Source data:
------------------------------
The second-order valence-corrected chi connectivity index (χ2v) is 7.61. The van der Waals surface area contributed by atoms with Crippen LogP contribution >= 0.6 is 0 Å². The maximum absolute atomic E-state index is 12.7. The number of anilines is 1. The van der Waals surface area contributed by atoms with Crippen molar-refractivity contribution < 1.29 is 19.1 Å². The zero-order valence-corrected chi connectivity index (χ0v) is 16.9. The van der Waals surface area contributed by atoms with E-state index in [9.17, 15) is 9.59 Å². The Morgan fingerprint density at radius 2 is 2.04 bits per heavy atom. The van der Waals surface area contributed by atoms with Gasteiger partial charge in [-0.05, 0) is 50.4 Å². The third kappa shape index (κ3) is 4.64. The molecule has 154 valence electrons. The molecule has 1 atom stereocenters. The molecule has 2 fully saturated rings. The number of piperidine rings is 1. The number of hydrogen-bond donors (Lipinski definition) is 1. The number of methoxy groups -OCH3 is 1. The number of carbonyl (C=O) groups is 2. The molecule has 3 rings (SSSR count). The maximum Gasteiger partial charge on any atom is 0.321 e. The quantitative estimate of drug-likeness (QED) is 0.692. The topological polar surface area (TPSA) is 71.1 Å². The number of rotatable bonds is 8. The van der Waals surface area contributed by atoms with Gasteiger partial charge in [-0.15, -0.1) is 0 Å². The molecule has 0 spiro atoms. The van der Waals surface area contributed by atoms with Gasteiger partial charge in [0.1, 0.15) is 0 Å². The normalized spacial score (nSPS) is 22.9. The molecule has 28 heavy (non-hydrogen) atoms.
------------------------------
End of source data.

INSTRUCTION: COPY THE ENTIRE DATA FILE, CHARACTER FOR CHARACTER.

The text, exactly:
The second-order valence-corrected chi connectivity index (χ2v) is 7.61. The van der Waals surface area contributed by atoms with Crippen LogP contribution >= 0.6 is 0 Å². The maximum absolute atomic E-state index is 12.7. The number of anilines is 1. The van der Waals surface area contributed by atoms with Crippen molar-refractivity contribution < 1.29 is 19.1 Å². The zero-order valence-corrected chi connectivity index (χ0v) is 16.9. The van der Waals surface area contributed by atoms with E-state index in [9.17, 15) is 9.59 Å². The Morgan fingerprint density at radius 2 is 2.04 bits per heavy atom. The van der Waals surface area contributed by atoms with Gasteiger partial charge in [-0.05, 0) is 50.4 Å². The third kappa shape index (κ3) is 4.64. The molecule has 154 valence electrons. The molecule has 1 atom stereocenters. The molecule has 2 fully saturated rings. The number of piperidine rings is 1. The number of hydrogen-bond donors (Lipinski definition) is 1. The number of methoxy groups -OCH3 is 1. The number of carbonyl (C=O) groups is 2. The molecule has 3 rings (SSSR count). The maximum Gasteiger partial charge on any atom is 0.321 e. The quantitative estimate of drug-likeness (QED) is 0.692. The topological polar surface area (TPSA) is 71.1 Å². The number of rotatable bonds is 8. The van der Waals surface area contributed by atoms with Gasteiger partial charge in [-0.15, -0.1) is 0 Å². The molecule has 0 spiro atoms. The van der Waals surface area contributed by atoms with Gasteiger partial charge in [0.1, 0.15) is 0 Å². The normalized spacial score (nSPS) is 22.9. The molecule has 28 heavy (non-hydrogen) atoms.